By Shinichi Saoshiro
TOKYO (Reuters) – Asian stocks advanced on Monday as Wall Street rallied after a deal was announced to reopen the U.S.
South Korea's KOSPI (.KS11) edged up 0.2 percent, New Zealand stocks <.NZ50>while Japan's Nikkei (.N225) bucked the trends and eased 0.2 percent. Australian financial markets were closed for their 'Australia Day' holiday. President Donald Trump agreed on Friday to temporarily end a 35-day-old partial U.S. government shutdown without getting the $ 5.7 trillion demanded from Congress for a border wall.
In Wall Street response, broadly on Friday, investors were heard to see the back of the longest US government shutdown in history. [.N]
The shutdown had left investors anxious and frustrated as it came at a time of heightened worries about slowing global growth, signs of stress in corporate earnings and a still unresolved Sino-U.S.
"The rise in the broader stock markets looks to keep going. The US government reopening is definitely a plus for market sentiment," said Soichiro Monji, senior economist at Daiwa SB Investments.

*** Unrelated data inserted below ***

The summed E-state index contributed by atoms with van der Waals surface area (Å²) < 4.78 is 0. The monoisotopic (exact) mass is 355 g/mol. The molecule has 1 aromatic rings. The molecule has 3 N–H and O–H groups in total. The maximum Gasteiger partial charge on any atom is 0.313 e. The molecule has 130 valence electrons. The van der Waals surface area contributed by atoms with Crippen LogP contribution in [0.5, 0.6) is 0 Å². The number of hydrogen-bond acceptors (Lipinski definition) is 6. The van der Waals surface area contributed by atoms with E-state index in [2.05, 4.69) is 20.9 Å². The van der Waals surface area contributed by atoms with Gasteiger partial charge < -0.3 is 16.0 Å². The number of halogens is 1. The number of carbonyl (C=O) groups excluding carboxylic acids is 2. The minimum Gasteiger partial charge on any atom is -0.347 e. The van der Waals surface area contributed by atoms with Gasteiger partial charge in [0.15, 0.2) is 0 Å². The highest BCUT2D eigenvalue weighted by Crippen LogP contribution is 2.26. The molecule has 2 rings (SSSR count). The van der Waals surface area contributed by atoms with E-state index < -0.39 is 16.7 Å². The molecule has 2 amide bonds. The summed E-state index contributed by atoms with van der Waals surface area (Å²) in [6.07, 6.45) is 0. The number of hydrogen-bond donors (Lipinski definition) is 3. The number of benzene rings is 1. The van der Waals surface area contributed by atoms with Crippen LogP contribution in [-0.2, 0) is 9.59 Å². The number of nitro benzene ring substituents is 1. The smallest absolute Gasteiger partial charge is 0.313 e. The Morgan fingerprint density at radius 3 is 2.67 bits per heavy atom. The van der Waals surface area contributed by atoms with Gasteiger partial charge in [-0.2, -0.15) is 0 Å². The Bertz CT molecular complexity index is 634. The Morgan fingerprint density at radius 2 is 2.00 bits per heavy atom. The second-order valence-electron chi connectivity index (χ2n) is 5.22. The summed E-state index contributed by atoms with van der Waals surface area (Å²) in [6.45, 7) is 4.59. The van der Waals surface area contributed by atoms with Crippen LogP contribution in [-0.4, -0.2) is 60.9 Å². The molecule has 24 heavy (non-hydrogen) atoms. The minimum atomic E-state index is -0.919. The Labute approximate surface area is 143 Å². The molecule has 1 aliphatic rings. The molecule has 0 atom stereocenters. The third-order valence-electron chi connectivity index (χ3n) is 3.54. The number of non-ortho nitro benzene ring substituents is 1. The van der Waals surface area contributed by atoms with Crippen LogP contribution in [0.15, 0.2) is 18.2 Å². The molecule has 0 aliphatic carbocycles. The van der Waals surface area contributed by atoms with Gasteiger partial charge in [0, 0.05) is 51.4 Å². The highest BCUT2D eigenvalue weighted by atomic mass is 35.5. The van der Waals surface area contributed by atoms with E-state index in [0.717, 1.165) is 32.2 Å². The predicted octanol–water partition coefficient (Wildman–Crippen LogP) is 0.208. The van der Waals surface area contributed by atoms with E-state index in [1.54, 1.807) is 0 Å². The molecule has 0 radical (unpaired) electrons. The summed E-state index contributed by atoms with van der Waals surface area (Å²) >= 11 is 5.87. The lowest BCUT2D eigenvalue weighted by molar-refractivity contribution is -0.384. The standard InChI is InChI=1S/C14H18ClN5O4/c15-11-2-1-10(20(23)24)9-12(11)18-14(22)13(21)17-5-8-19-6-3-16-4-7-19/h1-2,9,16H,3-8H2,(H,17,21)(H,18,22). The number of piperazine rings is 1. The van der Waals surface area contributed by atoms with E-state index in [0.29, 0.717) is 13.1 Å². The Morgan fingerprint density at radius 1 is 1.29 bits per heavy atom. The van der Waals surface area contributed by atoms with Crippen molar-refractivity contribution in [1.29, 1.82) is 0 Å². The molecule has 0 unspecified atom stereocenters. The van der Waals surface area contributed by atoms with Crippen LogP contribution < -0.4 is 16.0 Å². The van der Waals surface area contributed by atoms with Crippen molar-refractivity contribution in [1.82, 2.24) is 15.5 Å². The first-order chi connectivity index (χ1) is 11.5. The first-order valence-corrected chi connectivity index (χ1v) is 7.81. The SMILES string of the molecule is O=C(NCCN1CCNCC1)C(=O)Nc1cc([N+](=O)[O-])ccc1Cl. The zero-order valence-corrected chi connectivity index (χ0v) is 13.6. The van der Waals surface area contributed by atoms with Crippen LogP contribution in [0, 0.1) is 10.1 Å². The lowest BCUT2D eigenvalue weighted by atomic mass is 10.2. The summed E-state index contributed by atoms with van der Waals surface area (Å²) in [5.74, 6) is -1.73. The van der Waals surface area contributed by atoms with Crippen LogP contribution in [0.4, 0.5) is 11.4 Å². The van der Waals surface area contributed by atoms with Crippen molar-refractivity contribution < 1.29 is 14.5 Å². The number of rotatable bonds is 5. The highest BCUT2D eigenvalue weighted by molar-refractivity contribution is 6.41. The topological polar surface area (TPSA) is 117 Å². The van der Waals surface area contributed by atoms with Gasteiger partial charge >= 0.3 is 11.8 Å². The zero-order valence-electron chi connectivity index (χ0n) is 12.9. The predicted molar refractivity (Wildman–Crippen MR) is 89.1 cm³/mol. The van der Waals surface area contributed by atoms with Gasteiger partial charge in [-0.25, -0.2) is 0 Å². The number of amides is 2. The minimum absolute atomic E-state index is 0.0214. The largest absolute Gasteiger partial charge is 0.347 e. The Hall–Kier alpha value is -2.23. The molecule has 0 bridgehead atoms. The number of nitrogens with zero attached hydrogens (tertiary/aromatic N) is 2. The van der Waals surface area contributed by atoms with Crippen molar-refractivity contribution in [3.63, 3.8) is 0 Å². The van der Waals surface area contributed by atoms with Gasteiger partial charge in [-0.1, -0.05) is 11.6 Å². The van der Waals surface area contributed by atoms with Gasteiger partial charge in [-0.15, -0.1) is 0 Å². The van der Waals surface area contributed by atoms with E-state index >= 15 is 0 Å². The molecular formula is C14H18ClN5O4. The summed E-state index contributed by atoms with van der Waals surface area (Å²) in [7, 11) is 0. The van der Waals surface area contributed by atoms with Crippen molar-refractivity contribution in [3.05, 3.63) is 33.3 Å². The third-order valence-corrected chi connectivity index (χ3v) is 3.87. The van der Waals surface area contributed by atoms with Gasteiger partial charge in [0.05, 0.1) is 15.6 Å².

"There are still potential risk factors, such as the US-China trade row and Brexit, "he said.
In the currency market, the pound stood tall, hovering near a three-month high of $ 1,3218 (GBP = D3) set on Friday on The back of optimism that Britain can avoid a no-deal Brexit
Britain is set to leave the European Union on March 29, but the country's members of parliament remain far from agreeing to a divorce deal. That has kept markets, about the possibility of a disorderly brexit, on edge for much of the last several weeks.
The euro was also on the front foot against the sagging dollar.
The single currency was 0.05 percent higher at $ 1.1412 (EUR =) after gaining 0.9 percent on Friday, pairing with losses from earlier last week-sounding comments by European Central Bank President Mario Draghi.
The dollar was slightly lower at 109.48 yen (JPY =) following mild
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U.S. crude oil futures (CLc1) were down 0.55 percent at $ 53.39 per barrel, release some momentum after two sessions of gains.
Oil prices rose towards the end of last week as Venezuela's turmoil threatened to tighten crude supply, with the United States signaling it may impose sanctions on exports from the South American nation.
(Editing by Shri Navaratnam)